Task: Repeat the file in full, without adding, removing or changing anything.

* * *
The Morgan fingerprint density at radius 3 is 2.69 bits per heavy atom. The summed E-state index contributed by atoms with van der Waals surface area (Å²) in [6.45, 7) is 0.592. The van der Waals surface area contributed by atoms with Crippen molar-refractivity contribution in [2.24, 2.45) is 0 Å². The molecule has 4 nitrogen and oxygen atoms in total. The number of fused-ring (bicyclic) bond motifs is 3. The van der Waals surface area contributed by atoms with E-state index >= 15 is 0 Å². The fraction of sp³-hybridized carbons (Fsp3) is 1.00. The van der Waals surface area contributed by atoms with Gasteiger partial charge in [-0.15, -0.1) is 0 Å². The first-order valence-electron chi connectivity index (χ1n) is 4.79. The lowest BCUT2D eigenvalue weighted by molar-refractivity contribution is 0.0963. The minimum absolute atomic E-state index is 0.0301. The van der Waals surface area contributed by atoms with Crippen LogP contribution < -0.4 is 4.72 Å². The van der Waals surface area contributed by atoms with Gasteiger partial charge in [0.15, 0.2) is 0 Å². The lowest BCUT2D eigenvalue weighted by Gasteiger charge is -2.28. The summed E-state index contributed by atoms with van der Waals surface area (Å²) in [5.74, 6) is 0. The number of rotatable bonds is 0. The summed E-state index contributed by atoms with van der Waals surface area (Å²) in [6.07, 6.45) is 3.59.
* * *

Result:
The Morgan fingerprint density at radius 3 is 2.69 bits per heavy atom. The summed E-state index contributed by atoms with van der Waals surface area (Å²) in [6.45, 7) is 0.592. The van der Waals surface area contributed by atoms with Crippen molar-refractivity contribution in [2.24, 2.45) is 0 Å². The molecule has 4 nitrogen and oxygen atoms in total. The number of fused-ring (bicyclic) bond motifs is 3. The van der Waals surface area contributed by atoms with E-state index >= 15 is 0 Å². The fraction of sp³-hybridized carbons (Fsp3) is 1.00. The van der Waals surface area contributed by atoms with Gasteiger partial charge in [-0.15, -0.1) is 0 Å². The first-order valence-electron chi connectivity index (χ1n) is 4.79. The lowest BCUT2D eigenvalue weighted by molar-refractivity contribution is 0.0963. The minimum absolute atomic E-state index is 0.0301. The van der Waals surface area contributed by atoms with Crippen LogP contribution < -0.4 is 4.72 Å². The van der Waals surface area contributed by atoms with Gasteiger partial charge in [0.15, 0.2) is 0 Å². The lowest BCUT2D eigenvalue weighted by Gasteiger charge is -2.28. The summed E-state index contributed by atoms with van der Waals surface area (Å²) in [5.74, 6) is 0. The number of rotatable bonds is 0. The summed E-state index contributed by atoms with van der Waals surface area (Å²) in [6.07, 6.45) is 3.59.